What is it?
We’ve already driven the range-topping BMW 435i convertible, now it’s the turn of the car which will make most of the volume - the 420d. Aside from the engine, this is much the same car; a lower, longer and wider prospect than the model it replaces, and one that continues to sport a retractable metal hard-top roof.
From launch, the familiar 181bhp 2.0-litre unit will be the only diesel engine available with the convertible, and its frugality affords the car 55.4mpg economy and 133g/km CO2 emissions in conjunction with the six-speed manual gearbox. Select BMW’s eight-speed automatic, and they improve to 58.9mpg and 127g/km.
There are five trim levels to choose from, starting with the SE sampled here (although not on UK roads). The mechanics of a life cycle change means the 420d ends up with more standard kit than its predecessor - including the current 3 Series’s large infotainment screen, iDrive controller, Drive Performance Control, 17-inch alloy wheels and heated front seats.
The price difference is a modest £495. But that still sees the model start at £36,675 - almost £2500 more than the equivalent Audi A5 cabriolet 2.0 TDI SE. The example tested also featured a number of options - BMW’s Professional media system, 18-inch wheels, adaptive suspension - hiking its final total to £43,850.
What's it like?
Much like the 435i - hardly short on quality, but overall a disappointment. The blame for this is not difficult to spread around. The bulk of it, appropriately and inevitably, must be placed on the vast, mechanism-festooned roof which barely fits in the boot and weighs the dynamic equivalent of a planet.
Watching it slowly unfold from its overstuffed hiding place, a lengthy, 20-second process which plays out with with all the irksome methodicalness of an elderly scout leader opening a map, one wonders why BMW insisted on persevering with the three-piece tin-top.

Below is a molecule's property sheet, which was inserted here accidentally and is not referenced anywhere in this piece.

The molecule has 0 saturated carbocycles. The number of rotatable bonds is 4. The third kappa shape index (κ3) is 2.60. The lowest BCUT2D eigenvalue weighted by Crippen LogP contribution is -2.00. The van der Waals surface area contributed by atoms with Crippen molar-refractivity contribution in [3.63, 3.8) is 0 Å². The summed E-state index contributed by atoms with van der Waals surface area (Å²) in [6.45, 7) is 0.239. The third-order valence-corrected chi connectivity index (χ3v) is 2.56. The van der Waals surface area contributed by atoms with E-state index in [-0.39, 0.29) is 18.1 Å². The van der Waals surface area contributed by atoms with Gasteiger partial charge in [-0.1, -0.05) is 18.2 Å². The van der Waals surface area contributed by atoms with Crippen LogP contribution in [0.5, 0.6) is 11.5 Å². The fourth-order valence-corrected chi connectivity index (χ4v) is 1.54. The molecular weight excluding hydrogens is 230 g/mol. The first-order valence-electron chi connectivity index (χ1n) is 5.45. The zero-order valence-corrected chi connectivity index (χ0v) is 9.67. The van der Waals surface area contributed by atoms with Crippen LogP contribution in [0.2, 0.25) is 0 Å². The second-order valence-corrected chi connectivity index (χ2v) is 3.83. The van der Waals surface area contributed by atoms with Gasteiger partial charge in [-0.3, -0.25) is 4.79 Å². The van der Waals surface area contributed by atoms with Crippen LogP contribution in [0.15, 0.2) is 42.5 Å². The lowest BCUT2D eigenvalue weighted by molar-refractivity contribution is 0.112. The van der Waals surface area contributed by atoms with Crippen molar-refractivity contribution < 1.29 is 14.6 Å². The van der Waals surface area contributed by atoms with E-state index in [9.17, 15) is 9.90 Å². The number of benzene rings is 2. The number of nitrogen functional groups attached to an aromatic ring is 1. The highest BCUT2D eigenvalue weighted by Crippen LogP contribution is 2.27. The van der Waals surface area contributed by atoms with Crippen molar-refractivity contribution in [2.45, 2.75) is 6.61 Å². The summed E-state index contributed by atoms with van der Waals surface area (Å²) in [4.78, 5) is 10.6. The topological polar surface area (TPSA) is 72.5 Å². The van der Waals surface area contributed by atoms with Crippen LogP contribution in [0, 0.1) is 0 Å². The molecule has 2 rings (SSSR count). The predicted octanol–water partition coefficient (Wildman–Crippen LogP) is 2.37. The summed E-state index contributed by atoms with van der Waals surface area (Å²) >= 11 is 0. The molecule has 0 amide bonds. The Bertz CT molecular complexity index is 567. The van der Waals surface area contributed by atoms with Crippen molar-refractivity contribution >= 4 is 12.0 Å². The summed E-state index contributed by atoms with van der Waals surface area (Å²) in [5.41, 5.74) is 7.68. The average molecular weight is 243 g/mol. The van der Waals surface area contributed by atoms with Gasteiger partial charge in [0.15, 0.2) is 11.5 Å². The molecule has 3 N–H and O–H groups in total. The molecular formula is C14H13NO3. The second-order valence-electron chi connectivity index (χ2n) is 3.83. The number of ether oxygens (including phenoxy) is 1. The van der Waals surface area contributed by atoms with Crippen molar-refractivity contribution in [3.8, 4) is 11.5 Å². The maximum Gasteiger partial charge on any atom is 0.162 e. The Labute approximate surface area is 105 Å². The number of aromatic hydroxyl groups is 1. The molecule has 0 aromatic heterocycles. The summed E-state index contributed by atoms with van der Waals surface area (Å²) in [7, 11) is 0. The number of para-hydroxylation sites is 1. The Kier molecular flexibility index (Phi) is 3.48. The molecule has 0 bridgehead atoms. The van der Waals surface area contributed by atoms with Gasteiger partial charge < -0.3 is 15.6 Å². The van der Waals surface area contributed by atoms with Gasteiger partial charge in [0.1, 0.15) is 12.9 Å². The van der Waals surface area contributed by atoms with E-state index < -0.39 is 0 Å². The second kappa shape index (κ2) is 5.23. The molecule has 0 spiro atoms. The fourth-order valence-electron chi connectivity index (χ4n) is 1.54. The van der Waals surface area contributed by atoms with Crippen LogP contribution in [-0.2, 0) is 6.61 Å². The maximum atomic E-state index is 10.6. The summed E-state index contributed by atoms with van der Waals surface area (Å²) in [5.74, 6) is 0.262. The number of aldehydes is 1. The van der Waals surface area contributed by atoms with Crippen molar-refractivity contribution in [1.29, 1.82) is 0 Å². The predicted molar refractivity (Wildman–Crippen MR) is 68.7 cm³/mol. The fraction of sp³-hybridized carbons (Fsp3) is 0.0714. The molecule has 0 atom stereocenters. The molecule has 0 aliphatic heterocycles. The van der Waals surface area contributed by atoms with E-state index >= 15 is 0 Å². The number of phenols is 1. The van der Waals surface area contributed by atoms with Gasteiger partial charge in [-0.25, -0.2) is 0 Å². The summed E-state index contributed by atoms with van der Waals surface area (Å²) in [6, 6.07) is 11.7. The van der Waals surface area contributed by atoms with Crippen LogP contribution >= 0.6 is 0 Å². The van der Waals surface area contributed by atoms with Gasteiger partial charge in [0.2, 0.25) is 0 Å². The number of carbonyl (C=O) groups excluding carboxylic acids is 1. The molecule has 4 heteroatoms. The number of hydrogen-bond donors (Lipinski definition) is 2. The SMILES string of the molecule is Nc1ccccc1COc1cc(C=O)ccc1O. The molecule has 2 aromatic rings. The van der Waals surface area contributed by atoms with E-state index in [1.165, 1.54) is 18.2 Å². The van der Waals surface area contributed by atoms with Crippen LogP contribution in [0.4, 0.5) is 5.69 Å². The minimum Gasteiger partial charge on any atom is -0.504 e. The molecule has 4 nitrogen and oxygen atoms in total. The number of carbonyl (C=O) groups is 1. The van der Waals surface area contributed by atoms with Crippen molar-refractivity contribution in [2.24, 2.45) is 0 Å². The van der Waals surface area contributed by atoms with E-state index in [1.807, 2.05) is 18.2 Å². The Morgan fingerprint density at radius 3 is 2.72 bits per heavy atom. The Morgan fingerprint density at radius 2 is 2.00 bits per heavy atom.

Its benefits are negligible - under it, the 420d is no more refined than a contemporary fabric roof - and the penalty unavoidable.
The 320d SE weighs 1495kg. The 420d SE weighs 1755kg. That extra burden is not easily hidden. The 435i buries it under 302bhp of straight-six concealer; the 420d, even with a healthy 280lb ft of torque available, is less able to do the same - especially when the four-cylinder engine’s well-known shortfall in refinement is taken into account.
However, the vocal, gearknob-rattling motor is at least game; the suspension tune is not.
BMW’s engineers have certainly beavered away underneath to shoulder the strain - ultra-stiff control arms and axle subframes have been slightly repositioned, pivot points adjusted, the camber angle and roll centre fine-tuned - but even in the most aggressive of its four modes (Sport+), the conspicuously doughy result never settles into quick progress like the 3 Series.
Clearly, a more benign, agreeably cushioned car was the intention here, and driven in a manner more befitting a mobile sun lounger, the 420d is at least comfortable.